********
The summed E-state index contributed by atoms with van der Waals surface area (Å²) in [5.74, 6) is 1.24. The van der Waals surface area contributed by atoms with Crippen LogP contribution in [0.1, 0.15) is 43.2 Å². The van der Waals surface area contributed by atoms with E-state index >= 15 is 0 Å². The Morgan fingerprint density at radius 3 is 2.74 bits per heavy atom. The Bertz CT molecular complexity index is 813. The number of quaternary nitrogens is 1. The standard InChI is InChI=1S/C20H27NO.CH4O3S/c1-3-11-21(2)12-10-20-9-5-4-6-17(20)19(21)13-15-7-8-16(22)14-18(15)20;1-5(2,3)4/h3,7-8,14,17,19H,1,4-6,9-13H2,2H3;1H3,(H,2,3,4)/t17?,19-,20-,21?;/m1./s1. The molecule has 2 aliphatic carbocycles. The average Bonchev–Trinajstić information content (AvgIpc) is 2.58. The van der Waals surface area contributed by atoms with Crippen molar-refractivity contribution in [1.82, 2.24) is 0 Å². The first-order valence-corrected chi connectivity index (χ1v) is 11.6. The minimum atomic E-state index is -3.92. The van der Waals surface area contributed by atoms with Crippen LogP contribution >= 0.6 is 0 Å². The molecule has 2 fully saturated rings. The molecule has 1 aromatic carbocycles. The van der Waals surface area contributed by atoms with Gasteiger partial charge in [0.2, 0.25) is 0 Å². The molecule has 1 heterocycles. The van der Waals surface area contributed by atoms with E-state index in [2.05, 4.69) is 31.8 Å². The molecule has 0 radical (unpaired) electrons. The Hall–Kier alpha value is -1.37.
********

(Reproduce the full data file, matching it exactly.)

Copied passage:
The summed E-state index contributed by atoms with van der Waals surface area (Å²) in [5.74, 6) is 1.24. The van der Waals surface area contributed by atoms with Crippen LogP contribution in [0.1, 0.15) is 43.2 Å². The van der Waals surface area contributed by atoms with E-state index >= 15 is 0 Å². The Morgan fingerprint density at radius 3 is 2.74 bits per heavy atom. The Bertz CT molecular complexity index is 813. The number of quaternary nitrogens is 1. The standard InChI is InChI=1S/C20H27NO.CH4O3S/c1-3-11-21(2)12-10-20-9-5-4-6-17(20)19(21)13-15-7-8-16(22)14-18(15)20;1-5(2,3)4/h3,7-8,14,17,19H,1,4-6,9-13H2,2H3;1H3,(H,2,3,4)/t17?,19-,20-,21?;/m1./s1. The molecule has 2 aliphatic carbocycles. The average Bonchev–Trinajstić information content (AvgIpc) is 2.58. The van der Waals surface area contributed by atoms with Crippen molar-refractivity contribution in [1.82, 2.24) is 0 Å². The first-order valence-corrected chi connectivity index (χ1v) is 11.6. The minimum atomic E-state index is -3.92. The van der Waals surface area contributed by atoms with Crippen LogP contribution >= 0.6 is 0 Å². The molecule has 2 fully saturated rings. The molecule has 1 aromatic carbocycles. The van der Waals surface area contributed by atoms with Gasteiger partial charge in [0.2, 0.25) is 0 Å². The molecule has 1 heterocycles. The van der Waals surface area contributed by atoms with E-state index in [2.05, 4.69) is 31.8 Å². The molecule has 0 radical (unpaired) electrons. The Hall–Kier alpha value is -1.37.